Controversy in the Baltic: Nord Stream 2

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Nord Stream 2 is a gas pipeline connecting Russia and Germany that has been the subject of controversy ever since its conception in 2015. The pipeline runs 1,230 kilometers under the Baltic Sea and after much delay, was finally completed in September 2021. But even as Russian gas begins to flow through its pipes, Nord Stream 2 is not operational, since what started as another controversial energy project has escalated into a Russian weapon against the West.

Supporters argue that the pipeline will give European industries access to cheaper Russian gas and serve as a bridge technology to accelerate the region’s transition into renewable energies.

Nord Stream 2 is vigorously supported by Angela Merkel, who views the €9.5 billion project as socially and economically beneficial for all of Europe. Supporters argue that the pipeline will give European industries access to cheaper Russian gas and serve as a bridge technology to accelerate the region’s transition into renewable energies. The latter point outraged the German Green Party, which views gas as a crutch rather than a bridge, while the former fueled geopolitical anxieties abroad. Ukraine, a country where transit fees make up a large portion of GDP, fears the economic consequences of the pipeline as supply routes shift away to the Baltic. The country also views Nord Stream 2 as a “noose around its neck” that will increase Russian leverage in the region. 

The United States, along with a handful of EU members including France and Poland, share the same concerns, worrying about Europe’s growing dependence on Russian gas and Putin’s expanding influence on the continent. The US and EU voiced their opposition by placing sanctions and amending regulations in the EU in an attempt to delay construction and kill the project.

Now, as geopolitical tensions between Russia and the West rise, there is something else rising with them: gas prices.

Despite the barrage of sanctions, Russia and the consortium of energy companies involved managed to complete the pipeline on September 10th. But even so, the survival of Nord Stream 2 is questionable as it awaits final approval by the German and EU governments. Now, as geopolitical tensions between Russia and the West rise, there is something else rising with them: gas prices.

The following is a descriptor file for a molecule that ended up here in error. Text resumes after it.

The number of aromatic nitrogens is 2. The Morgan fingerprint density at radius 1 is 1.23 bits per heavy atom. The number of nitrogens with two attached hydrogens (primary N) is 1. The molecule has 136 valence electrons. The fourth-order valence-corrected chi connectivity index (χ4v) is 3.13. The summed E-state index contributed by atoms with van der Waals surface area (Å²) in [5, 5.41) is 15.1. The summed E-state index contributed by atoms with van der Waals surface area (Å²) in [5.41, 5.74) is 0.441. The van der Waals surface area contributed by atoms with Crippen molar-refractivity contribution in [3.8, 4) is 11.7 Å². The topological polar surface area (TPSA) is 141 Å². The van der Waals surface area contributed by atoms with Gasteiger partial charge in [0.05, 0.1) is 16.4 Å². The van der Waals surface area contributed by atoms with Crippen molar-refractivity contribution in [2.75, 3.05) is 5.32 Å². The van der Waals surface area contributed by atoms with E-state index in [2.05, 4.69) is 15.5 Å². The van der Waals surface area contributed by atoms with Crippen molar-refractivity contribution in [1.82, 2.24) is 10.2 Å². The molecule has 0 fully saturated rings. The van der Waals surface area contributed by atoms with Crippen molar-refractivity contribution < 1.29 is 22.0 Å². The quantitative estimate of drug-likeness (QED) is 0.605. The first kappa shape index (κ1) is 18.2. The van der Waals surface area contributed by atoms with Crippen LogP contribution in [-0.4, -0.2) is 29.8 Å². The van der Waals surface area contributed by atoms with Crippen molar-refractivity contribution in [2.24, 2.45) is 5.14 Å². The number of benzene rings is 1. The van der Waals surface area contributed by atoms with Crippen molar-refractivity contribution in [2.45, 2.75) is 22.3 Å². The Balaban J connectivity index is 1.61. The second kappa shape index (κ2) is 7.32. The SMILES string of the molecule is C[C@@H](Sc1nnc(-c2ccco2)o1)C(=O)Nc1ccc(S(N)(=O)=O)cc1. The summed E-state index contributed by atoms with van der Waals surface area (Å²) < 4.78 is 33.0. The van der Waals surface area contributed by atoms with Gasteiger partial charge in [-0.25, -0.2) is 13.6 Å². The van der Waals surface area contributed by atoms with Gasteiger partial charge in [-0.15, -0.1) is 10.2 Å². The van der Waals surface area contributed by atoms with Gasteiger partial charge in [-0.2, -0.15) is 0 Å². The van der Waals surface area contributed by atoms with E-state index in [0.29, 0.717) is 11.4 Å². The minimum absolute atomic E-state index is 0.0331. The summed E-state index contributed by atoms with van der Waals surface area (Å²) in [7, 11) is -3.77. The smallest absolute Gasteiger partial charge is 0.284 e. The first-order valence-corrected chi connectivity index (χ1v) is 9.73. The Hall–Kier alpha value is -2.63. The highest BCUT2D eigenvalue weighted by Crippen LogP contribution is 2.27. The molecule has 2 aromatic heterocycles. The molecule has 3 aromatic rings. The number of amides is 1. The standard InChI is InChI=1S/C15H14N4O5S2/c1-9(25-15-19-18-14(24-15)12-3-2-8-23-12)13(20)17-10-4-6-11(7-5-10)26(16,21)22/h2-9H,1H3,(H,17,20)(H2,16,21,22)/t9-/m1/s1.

On September 15, Gazprom—Russia’s state-backed gas giant—announced that gas production increased 19% over the year, but Europe is seeing no such increase in supply. Instead gas futures continue to reach record highs, increasing by 600% over the last year. On Wednesday October 5, natural gas prices shot up 10 times their value at the start of the year in what was described as “the most volatile and unpredictable day that many in the industry will ever witness”. Meanwhile, Ukraine’s transit network, which can carry twice as much as Nord Stream 2, sits empty. 

In 2019, Gazprom and Ukraine signed a deal to transport pre-agreed volumes of gas through the country for the next five years with additional transit capacities offered at monthly auctions. While this agreement alleviated much of the pressures created by Nord Stream 2, it has now become an effective signaling tool for Russia and a catalyst for gas prices. Repeatedly, Ukraine’s additional transit capacities have been batted down by Russia, which conveys their unwillingness to ship gas through Ukraine. This is what keeps gas prices in Europe rising to new record highs each time. 

But why is Russia reluctant to ship gas to Europe? The reason is simple: to champion Nord Stream 2 as the solution to Europe’s energy crisis.

But why is Russia reluctant to ship gas to Europe? The reason is simple: to champion Nord Stream 2 as the solution to Europe’s energy crisis. In the midst of rising energy prices, a recent statement by the Kremlin said that “obviously, the commissioning of Nord Stream 2 as soon as possible will substantially balance natural gas price parameters in Europe”. At the same time, Russia keeps tightening its chokehold on Europe by depleting its storage facilities on the edge of winter—when demand for gas is highest.

The US and Germany made it clear that they will not tolerate Russia’s attempt to weaponize energy in a new agreement finalized in July. The two powers agreed to take action against Russia if gas was used as a weapon or any form of aggression was committed against Ukraine. The agreement also involved accelerating Ukraine’s transition to renewable energies by promoting investments of at least $1 billion in a new green fund. 

While the basis for US intervention against Nord Stream 2 was mainly geopolitical, it masks an economic interest as well. As the price of piped gas rises and the relationship between Russia and Europe sours, imports of liquified natural gas (LNG) are becoming more and more attractive. Although traditionally more expensive because the gas needs to be cooled into a liquid and shipped across the ocean, countries including Poland, Croatia, and Lithuania are building LNG import stations. The United States is Europe’s largest supplier of LNG and has already secured deals with Poland to supply them with so-called “freedom gas”. Other major exporters such as Canada, Qatar, Nigeria and Trinidad and Tobago are looking at similar ways to capitalize on this opportunity. 

As the situation continues to unfold, the future of Nord Stream 2 remains uncertain. If gas prices continue rising, Europe may eventually succumb to Russia’s pressure and approve the pipeline. Or perhaps, Europe will retaliate by increasing imports of LNG and diversifying Ukraine’s economy. Both outcomes depend heavily on Russia’s next move.

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